Monday, March 15, 2010

Three Years and Counting

Three years ago today, I smoked my last cigarette.

I don't know how old I was when I smoked a cigarette for the first time. I have a vague memory of being with a bunch of my buddies in an empty lot on a warm afternoon. Someone had a pack of cigarettes — Marlboros, I think — which was passed around for everyone to take one. Then a book of matches was passed around and everyone lit his cigarette.

To borrow an infamous phrase from Bill Clinton, I don't think I inhaled on that occasion. That was a talent I learned at another time. That day, I merely sucked the smoke into my mouth, then let it escape without drawing it into my lungs.

I started smoking (and inhaling) on a regular basis when I was a teenager, which, as I have come to realize, is not uncommon. Anyway, I continued smoking — and the volume of my consumption increased — for years until, for reasons I would rather not discuss here, I gave up cigarettes on this day in 2007.

It was unfortunate, to say the least, that I found myself out of a job 1½ years later. I am still unemployed so half the time that I have been smoke–free has also been the most challenging and most difficult time of my life.

To misquote a line from "Airplane!" I picked the wrong year to give up smoking.

In many ways, I guess, it has been good that I have not been smoking. When I started smoking, a pack of cigarettes cost about 50 cents. According to signs I have seen recently at convenience stores, a pack of cigarettes easily costs 10 times that today — so, clearly, it's been to my benefit economically not to smoke.

People also tell me it has been beneficial to my health, and I guess it has. My physical health, anyway. I must admit that there are times when I haven't been as sure about my psychological health. I often miss the calming influence that smoking had on me, but I remind myself that that was the nicotine — and tobacco companies manipulated the nicotine over the years to make sure people like me got hooked and stayed hooked.

There are definitely times, though, when I wonder if giving it up was worth it.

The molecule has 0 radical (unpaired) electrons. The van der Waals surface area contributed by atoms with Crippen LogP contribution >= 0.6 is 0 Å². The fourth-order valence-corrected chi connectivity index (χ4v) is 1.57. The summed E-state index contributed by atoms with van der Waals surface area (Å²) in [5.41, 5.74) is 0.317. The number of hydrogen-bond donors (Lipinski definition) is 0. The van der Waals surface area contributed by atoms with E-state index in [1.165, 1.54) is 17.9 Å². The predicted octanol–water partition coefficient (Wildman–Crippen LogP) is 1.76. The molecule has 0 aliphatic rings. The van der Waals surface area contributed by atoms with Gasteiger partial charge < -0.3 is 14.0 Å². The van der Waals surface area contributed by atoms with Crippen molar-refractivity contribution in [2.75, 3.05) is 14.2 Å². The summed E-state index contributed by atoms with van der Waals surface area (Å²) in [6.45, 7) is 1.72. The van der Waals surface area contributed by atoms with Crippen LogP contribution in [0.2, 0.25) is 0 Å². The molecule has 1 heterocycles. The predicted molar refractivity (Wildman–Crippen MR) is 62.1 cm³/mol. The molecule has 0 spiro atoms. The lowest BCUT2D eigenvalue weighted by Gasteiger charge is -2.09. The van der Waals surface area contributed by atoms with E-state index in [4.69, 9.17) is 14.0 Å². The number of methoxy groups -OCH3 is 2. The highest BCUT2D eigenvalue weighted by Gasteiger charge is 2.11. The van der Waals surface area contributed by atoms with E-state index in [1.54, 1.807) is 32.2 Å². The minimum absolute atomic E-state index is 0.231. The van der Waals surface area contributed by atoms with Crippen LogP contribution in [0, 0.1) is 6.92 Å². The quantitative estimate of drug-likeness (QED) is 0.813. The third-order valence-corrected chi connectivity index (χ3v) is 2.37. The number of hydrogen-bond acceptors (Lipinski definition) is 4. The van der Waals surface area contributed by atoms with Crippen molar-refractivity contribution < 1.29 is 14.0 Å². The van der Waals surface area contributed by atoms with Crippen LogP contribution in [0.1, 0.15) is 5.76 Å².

Anyway, if you're a smoker who's been trying to give it up and you're reading this, let me assure you that I know what you're up against. I've written a lot about it.

And the best thing I can do — besides wish you success — is tell you to hang in there. You may feel like you're hanging by your fingernails from the edge of a long, steep cliff. And you may not feel like you can hang in there much longer. But remind yourself of the money you're saving. And congratulate yourself for not putting your money in the pockets of the tobacco companies. They've already made their fortunes on the lives of hundreds of thousands of others.

Then, if you're married, think about the gift of cleaner air that you're giving your spouse. If you have children, think about the gift of cleaner air that you're giving them.

Think about anything that motivates you. Use little tricks to help you stay on course. You can find lots of tips on smoking cessation at all sorts of web sites. Find a good support group.

Be prepared for anything. Most people who try to give up smoking aren't successful the first time. Some have to make several attempts before they finally make it. And nicotine, I learned, is crafty. It finds out how you're vulnerable and it attacks that weak point.

In my case, it was when I went to sleep at night. It invaded my dreams to the extent that I would wake up convinced that my smokeless streak had been broken. Then I would waste a lot of time searching my apartment for evidence that I had given in to temptation — but, of course, there was no evidence.

I still have those dreams from time to time, but they aren't as frequent nor are they as vivid as they were — so I guess I'm winning this battle.

I still refuse to regard myself as an "ex–smoker," even though my friends tell me I have earned the right to think of myself in that way.

But, as I have often written, I think of myself as a "recovering smoker," in much the same way that AA members think of themselves as recovering alcoholics.

I have never met an AA member who believed he/she had won the battle with alcohol. AA members will tell you that they are powerless over alcohol; therefore, they are always vigilant. The battle is not over for them because they know that alcohol will seize control at the first opportunity.

It is with that kind of reverence that I regard nicotine. At this point, I cannot imagine a circumstance in which I would be convinced that the battle was over and I had won. I've had the upper hand for nearly 1,100 days. That is good, but it could all be wiped out if I let down my guard.

Recovering, not triumphant, works for me. What works for you?

No comments: